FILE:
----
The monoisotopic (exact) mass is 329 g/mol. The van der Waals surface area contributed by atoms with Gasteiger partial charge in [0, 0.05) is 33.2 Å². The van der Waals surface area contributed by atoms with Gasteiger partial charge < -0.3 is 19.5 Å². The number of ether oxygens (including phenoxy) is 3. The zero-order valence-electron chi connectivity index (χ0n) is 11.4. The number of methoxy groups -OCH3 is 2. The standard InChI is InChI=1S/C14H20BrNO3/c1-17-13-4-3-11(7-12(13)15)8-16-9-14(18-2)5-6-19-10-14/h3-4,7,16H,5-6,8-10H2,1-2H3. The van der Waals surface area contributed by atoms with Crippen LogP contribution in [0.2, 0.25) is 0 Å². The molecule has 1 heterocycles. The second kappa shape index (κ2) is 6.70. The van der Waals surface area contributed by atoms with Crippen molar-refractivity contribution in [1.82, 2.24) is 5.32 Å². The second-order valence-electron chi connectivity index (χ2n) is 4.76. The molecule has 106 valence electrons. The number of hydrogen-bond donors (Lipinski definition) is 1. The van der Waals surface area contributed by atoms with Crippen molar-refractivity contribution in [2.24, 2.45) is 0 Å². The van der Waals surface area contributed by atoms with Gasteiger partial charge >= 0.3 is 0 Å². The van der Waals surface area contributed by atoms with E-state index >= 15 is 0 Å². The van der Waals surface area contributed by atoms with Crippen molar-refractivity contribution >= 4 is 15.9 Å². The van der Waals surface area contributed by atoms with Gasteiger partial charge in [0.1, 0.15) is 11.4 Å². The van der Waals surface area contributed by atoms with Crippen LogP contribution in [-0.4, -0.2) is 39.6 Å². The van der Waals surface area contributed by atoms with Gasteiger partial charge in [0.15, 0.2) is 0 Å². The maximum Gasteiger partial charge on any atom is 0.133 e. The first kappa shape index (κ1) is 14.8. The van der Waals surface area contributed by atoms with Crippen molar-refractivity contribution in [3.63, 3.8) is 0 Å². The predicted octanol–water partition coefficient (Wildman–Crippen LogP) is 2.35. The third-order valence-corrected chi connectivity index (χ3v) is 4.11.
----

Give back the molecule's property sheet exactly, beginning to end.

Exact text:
The monoisotopic (exact) mass is 329 g/mol. The van der Waals surface area contributed by atoms with Gasteiger partial charge in [0, 0.05) is 33.2 Å². The van der Waals surface area contributed by atoms with Gasteiger partial charge < -0.3 is 19.5 Å². The number of ether oxygens (including phenoxy) is 3. The zero-order valence-electron chi connectivity index (χ0n) is 11.4. The number of methoxy groups -OCH3 is 2. The standard InChI is InChI=1S/C14H20BrNO3/c1-17-13-4-3-11(7-12(13)15)8-16-9-14(18-2)5-6-19-10-14/h3-4,7,16H,5-6,8-10H2,1-2H3. The van der Waals surface area contributed by atoms with Crippen LogP contribution in [0.2, 0.25) is 0 Å². The molecule has 1 heterocycles. The second kappa shape index (κ2) is 6.70. The van der Waals surface area contributed by atoms with Crippen molar-refractivity contribution in [1.82, 2.24) is 5.32 Å². The second-order valence-electron chi connectivity index (χ2n) is 4.76. The molecule has 106 valence electrons. The number of hydrogen-bond donors (Lipinski definition) is 1. The van der Waals surface area contributed by atoms with Crippen molar-refractivity contribution in [2.24, 2.45) is 0 Å². The van der Waals surface area contributed by atoms with Gasteiger partial charge >= 0.3 is 0 Å². The van der Waals surface area contributed by atoms with E-state index >= 15 is 0 Å². The van der Waals surface area contributed by atoms with Crippen molar-refractivity contribution >= 4 is 15.9 Å². The van der Waals surface area contributed by atoms with Gasteiger partial charge in [0.1, 0.15) is 11.4 Å². The van der Waals surface area contributed by atoms with Crippen LogP contribution in [-0.4, -0.2) is 39.6 Å². The van der Waals surface area contributed by atoms with Gasteiger partial charge in [0.15, 0.2) is 0 Å². The maximum Gasteiger partial charge on any atom is 0.133 e. The first kappa shape index (κ1) is 14.8. The van der Waals surface area contributed by atoms with Crippen molar-refractivity contribution in [3.63, 3.8) is 0 Å². The predicted octanol–water partition coefficient (Wildman–Crippen LogP) is 2.35. The third-order valence-corrected chi connectivity index (χ3v) is 4.11.